Roads in the mountains inexplicably branched off, seeming to go every which way.  We had to stop three times in a five-mile stretch to consult the map.  A truck going the other way stopped.  Hanging his head out the window, the driver inquired in Spanish something to the effect of, “Do you have any idea where you are?”  Brian waved the map at him and smiled.  “Turista,” he explained.  The man nodded and disappeared in a cloud of dust.

Vast coffee plantations lined the road.  Leather-skinned men working in the fields waved as we went by.  Children in the tiny villages peeked at us shyly; I wondered if they had ever seen North Americans before.  Certainly they had never seen a blonde, sunburned Alaskan woman on acosta_rica_0004 motorcycle.

Passing over another mountain range, we were treated to a spectacular view of the Pacific Ocean and, in the distance, the Nicoya Peninsula. I stopped to take a picture, and instantly regretted it as I realized the difficulty of kick-starting a motorcycle facing downhill next to a suicide cliff.  But Costa Rica had improved my riding skills; wiping the sweat from my forehead, I squeezed the front brake, pulled in the clutch, and hit the kick start.  The engine roared to life, and down the hill I went, brakes squealing.

On the last day of the motorcycle adventure, we followed the paved road back to Atenas, stopping at the Carara Biological Reserve to watch some crocodiles recline lazily on a river bank.  Then it was up the hill, dodging potholes and runaway cows and crazy drivers all the way back to Villa Tranquilidad.

Five days, 600 miles of riding, and I had only seen a small portion of Costa Rica.  Remaining were more than a dozen national parks, volcanoes, jungle rivers, rain forests, and pristine beaches.  So many more roads to get lost on!  So many grinning Ticos to ask directions from!  As Jim rolled the Honda into the garage, he casually mentioned that his company was running a trip down the Pan-American Highway from Costa Rica to Patagonia next year.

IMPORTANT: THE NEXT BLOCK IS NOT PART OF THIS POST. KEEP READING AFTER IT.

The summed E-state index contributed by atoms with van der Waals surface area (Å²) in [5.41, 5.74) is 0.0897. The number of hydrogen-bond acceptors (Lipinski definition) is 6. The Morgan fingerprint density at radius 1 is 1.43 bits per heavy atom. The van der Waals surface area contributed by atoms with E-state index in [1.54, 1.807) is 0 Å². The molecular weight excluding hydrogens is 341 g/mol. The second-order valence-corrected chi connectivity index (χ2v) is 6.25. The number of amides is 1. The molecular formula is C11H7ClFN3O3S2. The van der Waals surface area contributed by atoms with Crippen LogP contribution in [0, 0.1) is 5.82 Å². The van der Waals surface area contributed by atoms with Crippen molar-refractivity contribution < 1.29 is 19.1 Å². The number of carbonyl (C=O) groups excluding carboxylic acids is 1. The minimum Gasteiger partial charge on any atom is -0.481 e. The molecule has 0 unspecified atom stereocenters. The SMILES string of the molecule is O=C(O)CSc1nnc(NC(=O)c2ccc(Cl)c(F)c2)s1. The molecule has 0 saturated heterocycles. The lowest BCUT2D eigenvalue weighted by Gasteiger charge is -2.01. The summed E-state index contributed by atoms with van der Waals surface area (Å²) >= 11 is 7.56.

“I’d love to go!” I said, my blistered hands and sunburned nose forgotten.  “But first”— I turned to Brian, grinning – “We have got to learn some Spanish!”



Colorado Roots in the Rockies

© 2013 by Kathleen Kemsley, first published in Rider Magazine, August 2014

As children we heard many of Grandma Louise’s stories about Colorado.  She was born in a log cabin a few miles outside of Creede, to a mother who had been born in Leadville and spent part of her childhood in Cripple Creek.  This family history at high altitudes caught my imagination when, a couple years ago, I started looking for these places on a map.  I couldn’t help but notice the winding two-lane roads and high passes on a route that traversed through those towns.  Out rolled my motorcycle on a sunny day in August, and off I rode to search for my roots in the mountains of Colorado.

My first destination involved popping over Wolf Creek Pass from Durango.  Once on the east side of the Continental Divide, I turned north along the headwaters of the Rio Grande.  The valley I followed was wild, isolated, and beautiful.  I tried to imagine what it might have felt like to be a child living so far from civilization.  Several miles past Wagon Wheel Gap, I turned onto a scarcely marked dirt road which led to La Garita Ranch.